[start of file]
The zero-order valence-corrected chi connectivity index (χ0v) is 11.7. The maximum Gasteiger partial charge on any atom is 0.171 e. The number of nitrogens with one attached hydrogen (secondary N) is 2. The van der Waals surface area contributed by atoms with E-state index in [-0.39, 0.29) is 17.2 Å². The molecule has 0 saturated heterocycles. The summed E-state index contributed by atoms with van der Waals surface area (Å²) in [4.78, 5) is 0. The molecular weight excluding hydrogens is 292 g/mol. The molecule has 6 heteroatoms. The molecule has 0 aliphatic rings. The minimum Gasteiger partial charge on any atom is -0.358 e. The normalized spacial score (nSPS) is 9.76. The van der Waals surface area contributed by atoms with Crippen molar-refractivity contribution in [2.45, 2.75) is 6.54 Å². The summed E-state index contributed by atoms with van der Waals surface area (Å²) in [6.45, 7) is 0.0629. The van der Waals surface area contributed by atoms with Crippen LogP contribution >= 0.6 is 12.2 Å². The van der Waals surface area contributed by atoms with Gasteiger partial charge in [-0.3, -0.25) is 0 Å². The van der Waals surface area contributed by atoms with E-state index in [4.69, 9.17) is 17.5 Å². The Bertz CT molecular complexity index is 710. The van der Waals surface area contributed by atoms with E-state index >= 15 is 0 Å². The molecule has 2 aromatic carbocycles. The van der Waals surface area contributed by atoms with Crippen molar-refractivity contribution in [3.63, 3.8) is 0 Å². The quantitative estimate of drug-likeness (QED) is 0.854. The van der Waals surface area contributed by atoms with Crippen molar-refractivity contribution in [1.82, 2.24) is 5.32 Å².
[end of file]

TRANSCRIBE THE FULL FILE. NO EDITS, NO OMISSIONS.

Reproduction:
The zero-order valence-corrected chi connectivity index (χ0v) is 11.7. The maximum Gasteiger partial charge on any atom is 0.171 e. The number of nitrogens with one attached hydrogen (secondary N) is 2. The van der Waals surface area contributed by atoms with E-state index in [-0.39, 0.29) is 17.2 Å². The molecule has 0 saturated heterocycles. The summed E-state index contributed by atoms with van der Waals surface area (Å²) in [4.78, 5) is 0. The molecular weight excluding hydrogens is 292 g/mol. The molecule has 6 heteroatoms. The molecule has 0 aliphatic rings. The minimum Gasteiger partial charge on any atom is -0.358 e. The normalized spacial score (nSPS) is 9.76. The van der Waals surface area contributed by atoms with Crippen molar-refractivity contribution in [2.45, 2.75) is 6.54 Å². The summed E-state index contributed by atoms with van der Waals surface area (Å²) in [6.45, 7) is 0.0629. The van der Waals surface area contributed by atoms with Crippen LogP contribution >= 0.6 is 12.2 Å². The van der Waals surface area contributed by atoms with Gasteiger partial charge in [-0.3, -0.25) is 0 Å². The van der Waals surface area contributed by atoms with E-state index in [4.69, 9.17) is 17.5 Å². The Bertz CT molecular complexity index is 710. The van der Waals surface area contributed by atoms with E-state index >= 15 is 0 Å². The molecule has 2 aromatic carbocycles. The van der Waals surface area contributed by atoms with Crippen molar-refractivity contribution in [3.63, 3.8) is 0 Å². The quantitative estimate of drug-likeness (QED) is 0.854. The van der Waals surface area contributed by atoms with Crippen molar-refractivity contribution in [1.82, 2.24) is 5.32 Å².